Cookies also apparently have other purposes. In the “Black Mirror” special episode, a cookie copy of a person is interrogated in order to coerce a confession for a murder, without the consent of the real person who was accused of committing it.
Ratings — “Nosedive,” Season 3, Episode 1
The ratings technology in “Nosedive” is at least partially implanted. In the episode, social media-like rankings are assigned to everyone in society, and how other people rte you has a serious effect on your socioeconomic status. Users make their ranks by using a smartphone-like device, and their rankings are saved to their implant. The implants also seem to allow users to do a lot of things they might with their smartphones, like share what they can see through social media.
Removing the implant removes the person in question from the ratings system, which effectively takes them out of society. That’s what happens to Bryce Dallas Howard’s character at the end of “Nosedive” after she’s tossed in jail. Assumedly she loses her social media capabilities as well as all the potential benefits her rating offers in the episode, like the ability to rent a car or an apartment.
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Mushroom — “Playtest,” Season 3, Episode 2
The “Mushroom” is a neural implant that works like augmented reality. It alters the user’s perception, adding things to their experience of the world. In the demonstration in the episode, Wyatt Russell’s character first plays a game of Whack-a-Mole with cartoon moles only he can see, thanks to the mushroom implant. Later in the episode, though, the device simulates his entire reality, “Matrix”-style, causing him to think he is walking through a mansion and even stabbed.
The mushroom is not only able to create a simulated reality for its users, it also apparently scans their minds for information. The idea of the horror video game the mushroom is used for is that it plumbs the user’s mind to find out what they fear, and then uses those fears to make the game scarier. In the episode, the device is also easily interfered with by cellular phone signals.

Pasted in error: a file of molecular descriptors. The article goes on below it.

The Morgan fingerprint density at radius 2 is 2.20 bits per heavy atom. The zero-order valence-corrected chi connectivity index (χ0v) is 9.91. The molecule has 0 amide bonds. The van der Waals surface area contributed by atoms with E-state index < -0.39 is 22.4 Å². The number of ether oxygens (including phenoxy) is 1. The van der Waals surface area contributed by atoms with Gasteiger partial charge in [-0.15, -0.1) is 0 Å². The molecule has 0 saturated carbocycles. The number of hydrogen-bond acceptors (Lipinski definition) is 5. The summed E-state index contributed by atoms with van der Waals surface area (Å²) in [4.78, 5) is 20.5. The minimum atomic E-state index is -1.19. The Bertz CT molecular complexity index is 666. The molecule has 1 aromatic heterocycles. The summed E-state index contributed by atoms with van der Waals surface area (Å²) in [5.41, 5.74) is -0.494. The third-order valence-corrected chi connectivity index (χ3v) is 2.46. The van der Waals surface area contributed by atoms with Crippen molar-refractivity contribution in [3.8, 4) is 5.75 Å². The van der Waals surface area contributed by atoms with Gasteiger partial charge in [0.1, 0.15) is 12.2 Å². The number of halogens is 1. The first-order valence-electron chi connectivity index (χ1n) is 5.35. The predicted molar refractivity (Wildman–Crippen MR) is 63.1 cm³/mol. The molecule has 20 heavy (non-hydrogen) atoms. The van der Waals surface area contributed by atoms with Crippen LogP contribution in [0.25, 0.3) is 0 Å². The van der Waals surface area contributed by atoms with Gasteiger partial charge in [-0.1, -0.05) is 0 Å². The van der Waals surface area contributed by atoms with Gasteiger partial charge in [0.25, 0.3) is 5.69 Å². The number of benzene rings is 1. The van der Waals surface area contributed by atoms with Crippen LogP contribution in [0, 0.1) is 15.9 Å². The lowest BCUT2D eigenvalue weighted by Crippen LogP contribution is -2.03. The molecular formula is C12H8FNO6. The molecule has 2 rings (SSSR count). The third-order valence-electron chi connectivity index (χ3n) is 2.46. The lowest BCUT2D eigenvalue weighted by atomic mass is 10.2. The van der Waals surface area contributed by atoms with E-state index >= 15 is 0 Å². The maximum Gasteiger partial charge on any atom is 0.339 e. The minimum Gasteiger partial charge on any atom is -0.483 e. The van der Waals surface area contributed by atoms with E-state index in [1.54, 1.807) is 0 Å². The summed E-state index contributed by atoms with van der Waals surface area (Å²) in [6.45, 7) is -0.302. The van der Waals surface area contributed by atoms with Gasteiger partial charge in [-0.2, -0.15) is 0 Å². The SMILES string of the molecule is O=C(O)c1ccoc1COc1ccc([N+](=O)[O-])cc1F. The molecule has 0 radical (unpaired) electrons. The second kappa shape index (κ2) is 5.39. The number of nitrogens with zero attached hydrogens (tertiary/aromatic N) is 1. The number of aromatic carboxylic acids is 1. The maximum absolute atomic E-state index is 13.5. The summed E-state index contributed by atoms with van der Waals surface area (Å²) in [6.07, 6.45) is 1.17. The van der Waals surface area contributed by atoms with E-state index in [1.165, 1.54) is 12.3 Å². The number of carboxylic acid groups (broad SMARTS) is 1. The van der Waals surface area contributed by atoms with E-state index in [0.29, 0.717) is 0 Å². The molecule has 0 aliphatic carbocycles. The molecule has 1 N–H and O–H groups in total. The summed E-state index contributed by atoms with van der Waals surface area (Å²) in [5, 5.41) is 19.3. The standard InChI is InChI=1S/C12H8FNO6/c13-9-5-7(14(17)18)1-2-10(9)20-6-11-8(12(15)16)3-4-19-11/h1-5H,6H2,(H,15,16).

San Junipero — “San Junipero,” Season 4, Episode 3
San Junipero is actually two different pieces of technology. First, it’s a simulated virtual reality people can be hooked into an experience free of their physical bodies. People inside San Junipero can’t die or experience pain unless they wish to, and they inhabit younger versions of their own bodies in the simulation. The simulation also supports multiple time periods, so while the episode mostly takes place in the 1980s, it’s possible to visit different San Junipero time periods as well.
The second technology is a digitizing process that can upload the consciousness of a person into the simulation permanently, outside of their physical body. The idea is that the elderly and dying can be uploaded into the simulation to effectively live forever, even after their bodies have died.
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MASS — “Men Against Fire,” Episode 5, Season 3
Another neural implant, MASS is a device that affects soldiers’ perception when they’re on the battlefield. Like the mushroom game implant, MASS is an augmented reality device that adds information to the user’s perception. In the episode, though, it can also alter the user’s senses and perception. The MASS gives the soldier information about their surroundings as they fight on the battlefield and allows them to communicate with each other, but it’s also used to change what they see and experience to make them more effective.
In “Men Against Fire,” the MASS implant is used to alter soldiers’ perceptions so they see enemy humans as snarling monsters. The creatures are referred to as “roaches” in the episode, but they’re actually people who are victims of a genocidal campaign to “keep the human bloodline pure.” The MASS also suppresses the user’s sense of smell in the episode in order to make them less responsive to the smells of death they encounter. The approach is meant to make soldiers more effective and less likely to feel pangs of conscience when they fight the enemy.